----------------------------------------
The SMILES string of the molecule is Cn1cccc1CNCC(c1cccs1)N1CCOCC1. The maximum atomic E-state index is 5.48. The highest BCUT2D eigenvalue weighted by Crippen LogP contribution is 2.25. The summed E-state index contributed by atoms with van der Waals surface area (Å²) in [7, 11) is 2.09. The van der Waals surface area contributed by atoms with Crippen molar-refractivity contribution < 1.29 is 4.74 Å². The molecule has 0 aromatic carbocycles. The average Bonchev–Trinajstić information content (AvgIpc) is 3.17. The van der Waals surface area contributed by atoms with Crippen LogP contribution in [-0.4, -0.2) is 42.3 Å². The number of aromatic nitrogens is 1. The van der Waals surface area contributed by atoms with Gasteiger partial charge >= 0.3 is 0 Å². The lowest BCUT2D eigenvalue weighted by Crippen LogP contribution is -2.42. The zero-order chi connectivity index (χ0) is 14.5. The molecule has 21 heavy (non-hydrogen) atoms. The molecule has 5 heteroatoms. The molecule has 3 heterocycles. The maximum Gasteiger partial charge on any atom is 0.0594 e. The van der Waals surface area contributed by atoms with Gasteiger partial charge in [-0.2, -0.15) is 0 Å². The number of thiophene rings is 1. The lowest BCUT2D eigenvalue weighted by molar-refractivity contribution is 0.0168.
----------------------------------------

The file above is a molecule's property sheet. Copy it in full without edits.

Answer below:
The SMILES string of the molecule is Cn1cccc1CNCC(c1cccs1)N1CCOCC1. The maximum atomic E-state index is 5.48. The highest BCUT2D eigenvalue weighted by Crippen LogP contribution is 2.25. The summed E-state index contributed by atoms with van der Waals surface area (Å²) in [7, 11) is 2.09. The van der Waals surface area contributed by atoms with Crippen molar-refractivity contribution < 1.29 is 4.74 Å². The molecule has 0 aromatic carbocycles. The average Bonchev–Trinajstić information content (AvgIpc) is 3.17. The van der Waals surface area contributed by atoms with Crippen LogP contribution in [-0.4, -0.2) is 42.3 Å². The number of aromatic nitrogens is 1. The van der Waals surface area contributed by atoms with Gasteiger partial charge >= 0.3 is 0 Å². The lowest BCUT2D eigenvalue weighted by Crippen LogP contribution is -2.42. The zero-order chi connectivity index (χ0) is 14.5. The molecule has 21 heavy (non-hydrogen) atoms. The molecule has 5 heteroatoms. The molecule has 3 heterocycles. The maximum Gasteiger partial charge on any atom is 0.0594 e. The van der Waals surface area contributed by atoms with Gasteiger partial charge in [-0.2, -0.15) is 0 Å². The number of thiophene rings is 1. The lowest BCUT2D eigenvalue weighted by molar-refractivity contribution is 0.0168.